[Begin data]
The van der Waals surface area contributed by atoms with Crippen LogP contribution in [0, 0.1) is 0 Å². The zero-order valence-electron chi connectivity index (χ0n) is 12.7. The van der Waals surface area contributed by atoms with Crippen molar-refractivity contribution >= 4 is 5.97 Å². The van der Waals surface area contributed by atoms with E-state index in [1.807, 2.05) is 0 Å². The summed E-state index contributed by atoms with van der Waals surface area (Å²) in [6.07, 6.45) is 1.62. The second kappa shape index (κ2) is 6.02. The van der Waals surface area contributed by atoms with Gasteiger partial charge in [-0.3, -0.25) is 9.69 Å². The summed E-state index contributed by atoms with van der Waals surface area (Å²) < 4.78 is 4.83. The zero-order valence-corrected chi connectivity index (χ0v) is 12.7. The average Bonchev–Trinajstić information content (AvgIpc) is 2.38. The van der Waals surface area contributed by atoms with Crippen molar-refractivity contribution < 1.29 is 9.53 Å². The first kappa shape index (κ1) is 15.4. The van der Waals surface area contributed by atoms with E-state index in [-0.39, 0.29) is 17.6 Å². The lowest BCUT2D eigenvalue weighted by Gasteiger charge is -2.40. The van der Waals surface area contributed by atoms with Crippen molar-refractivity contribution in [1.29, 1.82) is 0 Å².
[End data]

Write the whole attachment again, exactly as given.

The van der Waals surface area contributed by atoms with Crippen LogP contribution in [0, 0.1) is 0 Å². The zero-order valence-electron chi connectivity index (χ0n) is 12.7. The van der Waals surface area contributed by atoms with Crippen molar-refractivity contribution >= 4 is 5.97 Å². The van der Waals surface area contributed by atoms with E-state index in [1.807, 2.05) is 0 Å². The summed E-state index contributed by atoms with van der Waals surface area (Å²) in [6.07, 6.45) is 1.62. The second kappa shape index (κ2) is 6.02. The van der Waals surface area contributed by atoms with Gasteiger partial charge in [-0.3, -0.25) is 9.69 Å². The summed E-state index contributed by atoms with van der Waals surface area (Å²) < 4.78 is 4.83. The zero-order valence-corrected chi connectivity index (χ0v) is 12.7. The average Bonchev–Trinajstić information content (AvgIpc) is 2.38. The van der Waals surface area contributed by atoms with Crippen molar-refractivity contribution < 1.29 is 9.53 Å². The first kappa shape index (κ1) is 15.4. The van der Waals surface area contributed by atoms with E-state index in [-0.39, 0.29) is 17.6 Å². The lowest BCUT2D eigenvalue weighted by Gasteiger charge is -2.40. The van der Waals surface area contributed by atoms with Crippen molar-refractivity contribution in [1.29, 1.82) is 0 Å².